Impulsive aggressive behavior disorders such as intermittent explosive disorder (IED) are often seen as simply ‘bad behavior’ that has to be treated by a psychiatrist. New research recently published in the journal Neuropsychopharmacology, now suggests that this behavior has a biological basis that can be studied and treated.
Royce Lee, MD, is an associate professor of behavioral neuroscience and psychiatry at the University of Chicago. He believes the problem does not lie in how the brain is structured, but relates to how different regions of the brain are connected to each other. A region of the brain called the superior longitudinal fasciculus (SLF) connects the brain’s frontal lobe with the parietal lobe. In people with IED, the white matter in the SLF has less density and integrity than in people with other psychiatric disorders and healthy individuals. The white matter is the brain’s natural wiring between the lobes.
The parietal lobe of the brain processes language and sensory input, while the frontal lobe is responsible for decision-making, understanding consequences of actions and emotion. Less density and integrity in the SLF (also referred to as the ‘information superhighway’ of the brain) can lead to impaired social cognition.
People with anger issues don’t take in all the data from a social interaction, often missing certain words or body language. They interpret others are being hostile when this is not the case, and notice only things that reinforce their belief that they are being challenged. This leads to them making the wrong conclusions about other people in social situations, which results in the misunderstanding of other’s intentions, causing them to react inappropriately to the situation.
If the areas of the brain that process a social situation experiences decreased connectivity, it could lead to reduced judgment that ultimately leads to an explosive outburst of anger. The discovery of connectivity shortfalls in a specific region of the brain such as the SLF, offers an important starting point for more research on not only people with IED, but also those with borderline personality disorder.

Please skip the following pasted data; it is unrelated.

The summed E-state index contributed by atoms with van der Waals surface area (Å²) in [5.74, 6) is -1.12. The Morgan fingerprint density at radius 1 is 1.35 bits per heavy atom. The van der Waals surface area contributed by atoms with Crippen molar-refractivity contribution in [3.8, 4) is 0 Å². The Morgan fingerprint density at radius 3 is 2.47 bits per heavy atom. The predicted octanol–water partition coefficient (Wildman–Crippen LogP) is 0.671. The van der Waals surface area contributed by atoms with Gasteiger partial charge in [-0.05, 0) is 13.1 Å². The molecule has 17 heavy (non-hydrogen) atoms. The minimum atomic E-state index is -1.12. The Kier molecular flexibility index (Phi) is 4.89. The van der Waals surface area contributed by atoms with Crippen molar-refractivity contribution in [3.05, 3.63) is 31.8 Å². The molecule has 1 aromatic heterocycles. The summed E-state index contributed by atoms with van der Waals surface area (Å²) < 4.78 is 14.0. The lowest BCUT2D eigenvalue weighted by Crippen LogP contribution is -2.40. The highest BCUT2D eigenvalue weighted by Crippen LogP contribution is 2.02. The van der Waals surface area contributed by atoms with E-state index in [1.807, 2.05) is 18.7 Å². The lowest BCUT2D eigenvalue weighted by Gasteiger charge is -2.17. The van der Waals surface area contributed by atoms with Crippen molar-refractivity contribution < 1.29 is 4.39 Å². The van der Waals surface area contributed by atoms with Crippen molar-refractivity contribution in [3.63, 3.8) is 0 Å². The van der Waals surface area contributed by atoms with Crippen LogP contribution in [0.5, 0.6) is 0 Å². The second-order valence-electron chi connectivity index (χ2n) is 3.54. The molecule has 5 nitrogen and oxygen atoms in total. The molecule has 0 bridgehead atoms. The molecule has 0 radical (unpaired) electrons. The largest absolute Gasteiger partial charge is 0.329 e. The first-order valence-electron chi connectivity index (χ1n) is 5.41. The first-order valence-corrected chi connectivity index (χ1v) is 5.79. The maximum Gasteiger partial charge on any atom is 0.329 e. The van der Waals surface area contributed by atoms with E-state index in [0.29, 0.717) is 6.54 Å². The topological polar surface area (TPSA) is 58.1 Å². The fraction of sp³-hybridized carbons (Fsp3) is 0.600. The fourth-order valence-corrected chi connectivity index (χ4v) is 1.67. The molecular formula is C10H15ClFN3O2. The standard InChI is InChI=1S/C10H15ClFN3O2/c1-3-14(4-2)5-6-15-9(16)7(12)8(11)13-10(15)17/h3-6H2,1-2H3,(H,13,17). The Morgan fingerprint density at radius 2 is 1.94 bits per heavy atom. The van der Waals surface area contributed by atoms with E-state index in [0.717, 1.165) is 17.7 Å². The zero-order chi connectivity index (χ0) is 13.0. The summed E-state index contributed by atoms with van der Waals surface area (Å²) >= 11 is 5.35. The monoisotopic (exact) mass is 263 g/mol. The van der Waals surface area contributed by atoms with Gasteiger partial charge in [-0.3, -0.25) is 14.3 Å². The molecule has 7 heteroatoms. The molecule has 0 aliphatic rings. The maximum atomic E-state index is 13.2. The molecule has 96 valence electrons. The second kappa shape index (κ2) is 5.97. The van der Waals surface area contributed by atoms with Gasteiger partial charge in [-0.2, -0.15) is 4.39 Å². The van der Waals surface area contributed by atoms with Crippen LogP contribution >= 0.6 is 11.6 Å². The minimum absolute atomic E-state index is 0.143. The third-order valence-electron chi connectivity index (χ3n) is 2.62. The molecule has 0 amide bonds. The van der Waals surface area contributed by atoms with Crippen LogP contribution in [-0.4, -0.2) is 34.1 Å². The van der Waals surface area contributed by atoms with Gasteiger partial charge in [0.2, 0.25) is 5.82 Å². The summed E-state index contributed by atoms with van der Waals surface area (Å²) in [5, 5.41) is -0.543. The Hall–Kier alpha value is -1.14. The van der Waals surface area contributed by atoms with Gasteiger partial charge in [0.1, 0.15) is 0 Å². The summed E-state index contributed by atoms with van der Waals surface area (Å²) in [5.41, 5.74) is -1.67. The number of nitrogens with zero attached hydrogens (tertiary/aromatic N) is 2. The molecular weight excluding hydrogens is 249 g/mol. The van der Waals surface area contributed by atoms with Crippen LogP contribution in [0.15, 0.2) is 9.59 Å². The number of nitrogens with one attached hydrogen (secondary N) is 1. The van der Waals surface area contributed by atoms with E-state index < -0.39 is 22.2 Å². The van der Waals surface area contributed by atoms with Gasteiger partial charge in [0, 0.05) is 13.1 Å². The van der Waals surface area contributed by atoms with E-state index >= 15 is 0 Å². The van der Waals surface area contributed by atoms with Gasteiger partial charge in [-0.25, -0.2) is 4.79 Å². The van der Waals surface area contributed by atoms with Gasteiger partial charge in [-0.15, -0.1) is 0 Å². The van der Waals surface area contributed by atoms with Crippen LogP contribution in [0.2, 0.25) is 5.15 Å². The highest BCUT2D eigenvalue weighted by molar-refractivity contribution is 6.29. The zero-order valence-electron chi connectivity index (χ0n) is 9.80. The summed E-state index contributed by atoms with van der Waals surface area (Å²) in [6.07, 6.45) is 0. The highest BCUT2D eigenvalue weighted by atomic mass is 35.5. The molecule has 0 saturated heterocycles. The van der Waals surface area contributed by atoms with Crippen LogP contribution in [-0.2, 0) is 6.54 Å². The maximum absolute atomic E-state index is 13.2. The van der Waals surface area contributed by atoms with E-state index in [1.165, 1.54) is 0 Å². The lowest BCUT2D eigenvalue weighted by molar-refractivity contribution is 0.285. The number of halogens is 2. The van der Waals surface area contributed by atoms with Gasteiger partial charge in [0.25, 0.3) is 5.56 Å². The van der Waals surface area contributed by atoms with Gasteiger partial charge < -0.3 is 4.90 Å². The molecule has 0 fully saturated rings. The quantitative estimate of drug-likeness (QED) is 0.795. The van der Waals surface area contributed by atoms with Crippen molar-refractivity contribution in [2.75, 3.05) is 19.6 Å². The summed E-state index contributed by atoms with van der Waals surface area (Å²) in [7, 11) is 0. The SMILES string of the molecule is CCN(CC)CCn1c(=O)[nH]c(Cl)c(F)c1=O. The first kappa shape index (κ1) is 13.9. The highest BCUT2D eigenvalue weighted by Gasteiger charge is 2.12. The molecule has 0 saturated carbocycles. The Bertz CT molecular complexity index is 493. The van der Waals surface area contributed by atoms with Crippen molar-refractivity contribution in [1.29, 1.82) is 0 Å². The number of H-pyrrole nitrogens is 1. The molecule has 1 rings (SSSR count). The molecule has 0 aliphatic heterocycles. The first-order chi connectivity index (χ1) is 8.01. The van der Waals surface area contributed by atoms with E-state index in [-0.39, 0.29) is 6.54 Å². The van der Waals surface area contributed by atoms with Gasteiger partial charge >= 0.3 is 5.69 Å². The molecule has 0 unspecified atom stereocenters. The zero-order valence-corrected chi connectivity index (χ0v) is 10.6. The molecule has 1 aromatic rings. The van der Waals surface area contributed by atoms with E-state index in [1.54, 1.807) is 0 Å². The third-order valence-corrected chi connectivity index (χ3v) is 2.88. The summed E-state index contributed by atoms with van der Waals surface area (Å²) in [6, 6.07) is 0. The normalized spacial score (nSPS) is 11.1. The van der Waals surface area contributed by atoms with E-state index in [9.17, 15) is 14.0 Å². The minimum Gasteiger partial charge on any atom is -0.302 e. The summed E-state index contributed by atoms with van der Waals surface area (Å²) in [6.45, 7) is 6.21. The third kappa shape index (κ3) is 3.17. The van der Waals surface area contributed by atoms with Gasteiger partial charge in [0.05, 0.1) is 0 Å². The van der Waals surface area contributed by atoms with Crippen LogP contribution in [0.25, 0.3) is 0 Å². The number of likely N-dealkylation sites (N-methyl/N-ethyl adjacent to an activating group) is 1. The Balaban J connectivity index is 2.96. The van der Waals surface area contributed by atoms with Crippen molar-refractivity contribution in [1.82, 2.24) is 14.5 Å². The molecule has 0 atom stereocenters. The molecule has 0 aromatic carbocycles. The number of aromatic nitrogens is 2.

People with borderline personality disorder share similar social and emotional problems as those with IED. The study now suggests that both groups also seem to have the same abnormality in the SLF. The brains of healthy individuals exhibit very few (if any) physical differences from people with psychiatric disorders. That makes connectivity between the lobes a critical issue that Lee and his colleagues, Ellen C. Manning Professor and Chair of Psychiatry and Behavioral Neuroscience at the University Chicago and senior author Emil Coccaro, MD, focused on. They used a form of magnetic resonance imaging (MRI) called diffusion tensor imaging, to measures the density and volume of white matter connective tissue in the brain.
Lee, the lead author of the study, concludes that the results point to social cognition being an important area to think about when dealing with people that have anger problems.